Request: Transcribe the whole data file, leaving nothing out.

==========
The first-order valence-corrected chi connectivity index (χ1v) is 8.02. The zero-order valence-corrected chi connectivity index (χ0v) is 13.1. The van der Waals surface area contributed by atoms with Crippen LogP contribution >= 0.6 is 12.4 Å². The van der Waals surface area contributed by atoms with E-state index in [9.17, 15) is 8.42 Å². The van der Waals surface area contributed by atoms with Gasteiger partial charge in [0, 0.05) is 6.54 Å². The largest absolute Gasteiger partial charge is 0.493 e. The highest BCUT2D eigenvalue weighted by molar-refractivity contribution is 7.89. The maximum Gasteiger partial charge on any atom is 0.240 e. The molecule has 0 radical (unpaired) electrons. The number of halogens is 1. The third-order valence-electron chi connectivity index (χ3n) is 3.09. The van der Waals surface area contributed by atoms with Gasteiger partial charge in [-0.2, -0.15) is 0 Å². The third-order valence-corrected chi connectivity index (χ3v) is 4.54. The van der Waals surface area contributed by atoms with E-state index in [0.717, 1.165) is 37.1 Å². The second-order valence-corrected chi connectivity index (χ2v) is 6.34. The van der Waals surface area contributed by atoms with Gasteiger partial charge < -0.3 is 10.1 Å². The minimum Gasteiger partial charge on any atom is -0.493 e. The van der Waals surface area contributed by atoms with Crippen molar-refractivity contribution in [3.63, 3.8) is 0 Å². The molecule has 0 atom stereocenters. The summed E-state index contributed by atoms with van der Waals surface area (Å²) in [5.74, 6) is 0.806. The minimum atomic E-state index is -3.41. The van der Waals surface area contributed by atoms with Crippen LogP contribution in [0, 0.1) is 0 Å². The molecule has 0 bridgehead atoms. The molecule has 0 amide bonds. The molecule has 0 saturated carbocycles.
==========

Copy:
The first-order valence-corrected chi connectivity index (χ1v) is 8.02. The zero-order valence-corrected chi connectivity index (χ0v) is 13.1. The van der Waals surface area contributed by atoms with Crippen LogP contribution >= 0.6 is 12.4 Å². The van der Waals surface area contributed by atoms with E-state index in [9.17, 15) is 8.42 Å². The van der Waals surface area contributed by atoms with Gasteiger partial charge in [0, 0.05) is 6.54 Å². The largest absolute Gasteiger partial charge is 0.493 e. The highest BCUT2D eigenvalue weighted by molar-refractivity contribution is 7.89. The maximum Gasteiger partial charge on any atom is 0.240 e. The molecule has 0 radical (unpaired) electrons. The number of halogens is 1. The third-order valence-electron chi connectivity index (χ3n) is 3.09. The van der Waals surface area contributed by atoms with Gasteiger partial charge in [-0.2, -0.15) is 0 Å². The third-order valence-corrected chi connectivity index (χ3v) is 4.54. The van der Waals surface area contributed by atoms with E-state index in [0.717, 1.165) is 37.1 Å². The second-order valence-corrected chi connectivity index (χ2v) is 6.34. The van der Waals surface area contributed by atoms with Gasteiger partial charge < -0.3 is 10.1 Å². The minimum Gasteiger partial charge on any atom is -0.493 e. The van der Waals surface area contributed by atoms with Crippen molar-refractivity contribution in [3.63, 3.8) is 0 Å². The molecule has 0 atom stereocenters. The summed E-state index contributed by atoms with van der Waals surface area (Å²) in [5.74, 6) is 0.806. The minimum atomic E-state index is -3.41. The van der Waals surface area contributed by atoms with Crippen LogP contribution in [0, 0.1) is 0 Å². The molecule has 0 bridgehead atoms. The molecule has 0 amide bonds. The molecule has 0 saturated carbocycles.